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Here is the Query simplified:

`localhost`.`nodes` AS `Node`
LEFT JOIN `localhost`.`data_date_times` AS `DataDateTime` ON (
`DataDateTime`.`node_id` = `Node`.`id`
LEFT JOIN `localhost`.`data_locations` AS `DataLocation` ON (
`DataLocation`.`node_id` = `Node`.`id`

Are there any down sides to this VS a left join? Can I order the results for the overall query by returned values from the subqueries?

My stab at formatting this query:

    (SELECT `data_locations`.`name` FROM `data_locations` WHERE `data_locations`.`node_id` = `Node`.`id`),
    (SELECT `data_date_times`.`name` FROM `data_date_times` WHERE `data_date_times`.`node_id` = `Node`.`id`)
`localhost`.`nodes` AS `Node`
share|improve this question
This transformation doesn't quite make sense. If the JOINs result in too many rows, that implies that some Node records have multiple data_locations records and/or multiple data_date_times records, which in turn implies that your modified query will give you an error along the lines of ERROR 1242 (21000): Subquery returns more than 1 row, because you're using subqueries that return multiple rows in a context where MySQL expects a subqueries that return one row (or no rows, which gets NULLified). If you don't care which row the subqueries return, use LIMIT 1. –  ruakh Sep 18 '12 at 23:35
Your first query only requests the nodes.id and nodes.name columns from your nodes table. So, why are you joining it to the other tables? The way that query is written you will get lots of duplicate rows. If you can edit your question to let us know what you want to retrieve -- what you're trying to accomplish -- we'll have an easier time giving a useful answer. –  Ollie Jones Sep 18 '12 at 23:39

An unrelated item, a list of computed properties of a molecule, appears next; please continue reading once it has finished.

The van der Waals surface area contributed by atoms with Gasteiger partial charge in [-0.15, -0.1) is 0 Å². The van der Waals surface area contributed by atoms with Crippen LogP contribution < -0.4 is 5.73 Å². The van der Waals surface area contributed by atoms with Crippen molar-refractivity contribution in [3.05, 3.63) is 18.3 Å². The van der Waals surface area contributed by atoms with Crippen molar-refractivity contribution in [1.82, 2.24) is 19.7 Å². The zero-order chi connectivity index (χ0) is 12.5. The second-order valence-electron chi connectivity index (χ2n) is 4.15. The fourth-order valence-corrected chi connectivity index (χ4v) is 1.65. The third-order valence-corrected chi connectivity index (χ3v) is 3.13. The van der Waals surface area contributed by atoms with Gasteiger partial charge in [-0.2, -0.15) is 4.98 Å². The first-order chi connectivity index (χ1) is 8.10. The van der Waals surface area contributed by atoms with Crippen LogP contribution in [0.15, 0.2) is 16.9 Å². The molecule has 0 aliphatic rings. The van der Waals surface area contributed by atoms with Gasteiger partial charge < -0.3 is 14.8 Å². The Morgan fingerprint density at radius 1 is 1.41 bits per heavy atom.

Basically we have a table with "nodes" - they are containers with zero data types associated. We are trying to check all of the data type tables and see if the "node_id" field matches, and if so - pull all of the data. There are 6 or so data type tables. The LEFT JOIN is causing millions of records to be returned, but we need to be able to order by and of the results for example. If this all seems odd, it is a query to be run in CakePHP that retains the data structure into an array, hence doing it all in a single call. Happy to explain further via Skype or pay some $$$ for consulting. –  John Sloan Sep 19 '12 at 0:16
So it sounds like you do need those millions of records to be returned? In that case, subqueries won't accomplish what you want, since they won't generate the millions of records for you. –  ruakh Sep 19 '12 at 0:42
Or is it an issue of, you're effectively getting an unwanted cross-join between data_locations and data_date_time? Like, a given node might have five data_locations records and ten data_date_time records; in such a case, your current query is giving you fifty records for that node, but really want you want is just ten records, with data_locations records being arbitrarily paired up with data_date_time records? –  ruakh Sep 19 '12 at 0:44

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